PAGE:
Today’s note may come across as bearish toward Nvidia (NASDAQ:NVDA). In reality it is not, because my only concern is with the shorter-term price action. The company is on rails, and so is NVDA stock. But it doesn’t trade in a vacuum, so we have to consider the big picture.
At these altitudes, it is vulnerable to sharp drops, and those could come from extrinsic reasons. With that in mind, let’s move on to evaluating what is going right now. Let’s also take a look at what could be better for NVDA moving forward.
Nvidia has been in a breakout since April from around $155 per share. Along the way it really took flight mid May when it rallied 50% in 50 days. NVDA stock recently broke out again. This time from $206 per share.
Committing new longs for an investment from here is less than obvious. Those who are in it for the momentum trade are fine. I only worry about investors looking to initiate new, sizable positions.
At the risk of sounding repetitive and somewhat bearish, I would wait it out a few days. This is an incredible company, but I still would rather find proper entry points. Traditionally, long-term investors say that they don’t try to time the market. If that’s true, then waiting it out is just as logical as jumping in. Why not err on the side of caution with Nvidia stock?
The macroeconomic conditions are unique. Wall Street has never gone through these circumstances before. We’ve rallied so long that the mathematical downside potential is much larger than the upside opportunity. One hiccup can turn into a serious crash. I am confident that we will have better entry points than up here. Missing out on a few upside bucks is a small price to pay for caution.
NVDA Stock Is Up for Some Good Reasons
Now that the ugly part is out of the way, let’s talk about the good points. This company is firing on all cylinders and setting trends. It is one of three major chip suppliers and it’s reigning supreme. This year, NVDA stock is up three times more than Advanced Micro Devices (NASDAQ:AMD). Intel (NASDAQ:INTC) is miles behind — that’s a whole other story.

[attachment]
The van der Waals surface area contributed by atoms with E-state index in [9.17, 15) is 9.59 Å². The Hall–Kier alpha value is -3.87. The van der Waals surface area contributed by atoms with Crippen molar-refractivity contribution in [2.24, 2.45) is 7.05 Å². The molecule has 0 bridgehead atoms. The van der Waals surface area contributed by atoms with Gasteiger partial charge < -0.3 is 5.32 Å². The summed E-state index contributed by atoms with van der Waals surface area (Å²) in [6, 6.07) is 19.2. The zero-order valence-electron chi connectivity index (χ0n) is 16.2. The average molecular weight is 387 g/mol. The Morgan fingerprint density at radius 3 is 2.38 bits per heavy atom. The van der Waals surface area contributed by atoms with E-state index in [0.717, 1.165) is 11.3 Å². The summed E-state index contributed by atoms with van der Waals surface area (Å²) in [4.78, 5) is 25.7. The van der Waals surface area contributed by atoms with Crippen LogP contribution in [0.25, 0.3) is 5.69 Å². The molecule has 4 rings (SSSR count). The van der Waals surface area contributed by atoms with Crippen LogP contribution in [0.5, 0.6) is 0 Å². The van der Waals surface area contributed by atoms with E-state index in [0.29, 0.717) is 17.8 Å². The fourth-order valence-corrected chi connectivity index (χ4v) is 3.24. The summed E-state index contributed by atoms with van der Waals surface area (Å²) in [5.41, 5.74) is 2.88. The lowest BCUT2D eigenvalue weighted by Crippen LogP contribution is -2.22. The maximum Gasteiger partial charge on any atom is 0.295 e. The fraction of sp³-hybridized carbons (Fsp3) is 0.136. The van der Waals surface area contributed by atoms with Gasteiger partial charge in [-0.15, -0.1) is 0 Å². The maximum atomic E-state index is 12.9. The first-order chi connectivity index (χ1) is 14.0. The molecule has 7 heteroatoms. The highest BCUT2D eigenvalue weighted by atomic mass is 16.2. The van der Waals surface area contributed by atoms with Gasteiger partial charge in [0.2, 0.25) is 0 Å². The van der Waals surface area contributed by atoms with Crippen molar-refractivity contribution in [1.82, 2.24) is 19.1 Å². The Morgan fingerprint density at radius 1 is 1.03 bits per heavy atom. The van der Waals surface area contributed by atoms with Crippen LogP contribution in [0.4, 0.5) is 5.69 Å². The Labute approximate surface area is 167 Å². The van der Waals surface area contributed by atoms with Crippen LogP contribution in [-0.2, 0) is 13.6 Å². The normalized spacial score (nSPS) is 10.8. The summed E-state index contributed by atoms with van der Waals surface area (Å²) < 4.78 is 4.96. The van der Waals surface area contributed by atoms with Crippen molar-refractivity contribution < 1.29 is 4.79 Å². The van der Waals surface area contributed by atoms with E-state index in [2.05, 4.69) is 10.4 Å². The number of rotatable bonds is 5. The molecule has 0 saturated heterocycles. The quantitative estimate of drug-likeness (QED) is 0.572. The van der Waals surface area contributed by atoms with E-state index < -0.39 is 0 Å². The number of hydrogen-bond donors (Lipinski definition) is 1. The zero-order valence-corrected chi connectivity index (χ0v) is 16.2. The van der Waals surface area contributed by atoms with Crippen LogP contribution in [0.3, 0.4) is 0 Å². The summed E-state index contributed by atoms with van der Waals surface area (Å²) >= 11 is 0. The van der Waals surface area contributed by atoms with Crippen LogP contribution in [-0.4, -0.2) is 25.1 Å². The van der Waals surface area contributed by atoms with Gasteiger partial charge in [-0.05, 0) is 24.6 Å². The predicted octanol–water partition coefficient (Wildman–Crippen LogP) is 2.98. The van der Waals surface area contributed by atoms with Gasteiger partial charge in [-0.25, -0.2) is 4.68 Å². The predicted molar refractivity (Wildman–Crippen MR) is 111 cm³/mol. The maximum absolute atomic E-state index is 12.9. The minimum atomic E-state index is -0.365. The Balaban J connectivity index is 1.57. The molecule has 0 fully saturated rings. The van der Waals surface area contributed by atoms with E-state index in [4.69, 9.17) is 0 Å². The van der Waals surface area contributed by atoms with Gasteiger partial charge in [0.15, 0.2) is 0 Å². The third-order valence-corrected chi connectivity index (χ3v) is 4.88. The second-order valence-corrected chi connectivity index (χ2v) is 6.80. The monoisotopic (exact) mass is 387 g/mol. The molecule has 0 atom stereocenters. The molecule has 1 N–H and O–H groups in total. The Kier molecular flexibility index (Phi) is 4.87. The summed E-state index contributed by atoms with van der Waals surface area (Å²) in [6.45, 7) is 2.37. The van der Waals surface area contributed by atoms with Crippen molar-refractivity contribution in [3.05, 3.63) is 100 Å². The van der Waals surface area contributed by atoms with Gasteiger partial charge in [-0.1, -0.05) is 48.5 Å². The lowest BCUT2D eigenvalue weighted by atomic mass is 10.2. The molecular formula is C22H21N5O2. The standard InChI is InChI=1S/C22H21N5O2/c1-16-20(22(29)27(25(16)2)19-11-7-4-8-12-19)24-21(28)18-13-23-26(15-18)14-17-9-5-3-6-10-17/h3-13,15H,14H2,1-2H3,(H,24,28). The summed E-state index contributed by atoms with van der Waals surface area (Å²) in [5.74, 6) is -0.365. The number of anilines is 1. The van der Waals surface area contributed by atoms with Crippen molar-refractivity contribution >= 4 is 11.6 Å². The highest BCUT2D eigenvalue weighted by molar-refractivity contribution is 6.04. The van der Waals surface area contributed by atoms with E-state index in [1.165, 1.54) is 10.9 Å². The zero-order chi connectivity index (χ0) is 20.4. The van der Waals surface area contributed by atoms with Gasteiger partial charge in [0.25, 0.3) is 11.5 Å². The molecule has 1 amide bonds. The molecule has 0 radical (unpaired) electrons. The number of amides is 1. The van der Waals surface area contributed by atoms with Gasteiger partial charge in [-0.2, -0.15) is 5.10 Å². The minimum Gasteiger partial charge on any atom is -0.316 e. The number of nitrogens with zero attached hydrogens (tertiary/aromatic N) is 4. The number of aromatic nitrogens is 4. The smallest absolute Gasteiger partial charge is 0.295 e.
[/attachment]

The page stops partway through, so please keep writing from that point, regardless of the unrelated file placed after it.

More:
This week, we learned that NVDA and AMD chips could wiggle their way into government super-computer applications. The reason? INTC is literally late delivering its offering.
However, from a fundamental perspective, the stock is expensive. The premium is not crazy, since investors are getting the growth they seek. Besides I don’t need it to be cheap at this stage, so that’s not the concern. But when I compare it to AMD, I see dislocations.
Since 2018, NVDA almost doubled its revenues and grew the net income 75%. Meanwhile, AMD more than doubled revenues and grew net income ten-fold. Clearly AMD has done more, and its financial metrics are twice as cheap compared to NVDA’s. It’s a better choice from that perspective.
The Beginning of the End of QE
Frankly, I would stay out of both unless I’m using options. There, I can sell puts to be long the stocks and leave a 30% buffer zone. Chasing markets at all-time highs with starter investment positions is wrong. Moreover, we are going into the end of a 3-year old QE program.
I don’t anticipate the Federal Reserve actively wanting to devastate markets. However, losing huge tailwinds could create a stall on Wall Street. The Jackson Hole Fed meeting is coming up, so that could also create short-term turbulence in NVDA stock. I think they will drag their feet until November to announce the taper.
Meanwhile, there are trading opportunities in Nvidia. My guess is that the markets are looking for the Fed event to pass, so they can rally more. Sharp dips are buy-able for an attempt at fast profits. However, this is different than the earlier discussion of long-term investments. This is where it’s important for us to know our objective — to trade or invest?
To be clear, my comments about waiting things out for better entries are for investors, not traders. Nvidia stock is a monster because the company is executing flawlessly. We can’t short such a scenario, so it’s a matter of finding an appropriate entry point for the long haul.
On the date of publication, Nicolas Chahine did not have (either directly or indirectly) any positions in the securities mentioned in this article. The opinions expressed in this article are those of the writer, subject to the InvestorPlace.com Publishing Guidelines.
Nicolas Chahine is the managing director of SellSpreads.com.